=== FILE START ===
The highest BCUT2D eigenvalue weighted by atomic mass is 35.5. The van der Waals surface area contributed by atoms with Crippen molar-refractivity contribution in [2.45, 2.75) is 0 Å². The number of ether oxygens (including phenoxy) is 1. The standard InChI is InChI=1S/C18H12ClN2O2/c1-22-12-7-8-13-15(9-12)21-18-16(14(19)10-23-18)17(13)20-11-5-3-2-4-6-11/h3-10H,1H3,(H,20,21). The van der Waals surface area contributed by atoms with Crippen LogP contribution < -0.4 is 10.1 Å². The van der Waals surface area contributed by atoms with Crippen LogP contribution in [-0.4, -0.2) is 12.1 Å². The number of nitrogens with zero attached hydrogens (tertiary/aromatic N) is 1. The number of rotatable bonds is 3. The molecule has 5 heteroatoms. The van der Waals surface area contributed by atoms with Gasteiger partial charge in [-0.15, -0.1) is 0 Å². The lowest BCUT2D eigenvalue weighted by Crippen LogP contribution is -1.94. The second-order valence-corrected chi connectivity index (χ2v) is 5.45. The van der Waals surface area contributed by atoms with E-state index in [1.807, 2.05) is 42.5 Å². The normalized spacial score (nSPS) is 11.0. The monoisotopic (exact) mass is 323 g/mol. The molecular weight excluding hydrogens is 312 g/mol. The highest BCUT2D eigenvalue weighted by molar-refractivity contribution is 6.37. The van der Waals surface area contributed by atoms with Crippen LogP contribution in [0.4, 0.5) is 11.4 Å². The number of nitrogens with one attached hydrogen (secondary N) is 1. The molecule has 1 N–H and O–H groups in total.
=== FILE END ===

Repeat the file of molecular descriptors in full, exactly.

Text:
The highest BCUT2D eigenvalue weighted by atomic mass is 35.5. The van der Waals surface area contributed by atoms with Crippen molar-refractivity contribution in [2.45, 2.75) is 0 Å². The number of ether oxygens (including phenoxy) is 1. The standard InChI is InChI=1S/C18H12ClN2O2/c1-22-12-7-8-13-15(9-12)21-18-16(14(19)10-23-18)17(13)20-11-5-3-2-4-6-11/h3-10H,1H3,(H,20,21). The van der Waals surface area contributed by atoms with Crippen LogP contribution < -0.4 is 10.1 Å². The van der Waals surface area contributed by atoms with Crippen LogP contribution in [-0.4, -0.2) is 12.1 Å². The number of nitrogens with zero attached hydrogens (tertiary/aromatic N) is 1. The number of rotatable bonds is 3. The molecule has 5 heteroatoms. The van der Waals surface area contributed by atoms with Gasteiger partial charge in [-0.15, -0.1) is 0 Å². The lowest BCUT2D eigenvalue weighted by Crippen LogP contribution is -1.94. The second-order valence-corrected chi connectivity index (χ2v) is 5.45. The van der Waals surface area contributed by atoms with E-state index in [1.807, 2.05) is 42.5 Å². The normalized spacial score (nSPS) is 11.0. The monoisotopic (exact) mass is 323 g/mol. The molecular weight excluding hydrogens is 312 g/mol. The highest BCUT2D eigenvalue weighted by molar-refractivity contribution is 6.37. The van der Waals surface area contributed by atoms with Crippen LogP contribution in [0.4, 0.5) is 11.4 Å². The number of nitrogens with one attached hydrogen (secondary N) is 1. The molecule has 1 N–H and O–H groups in total.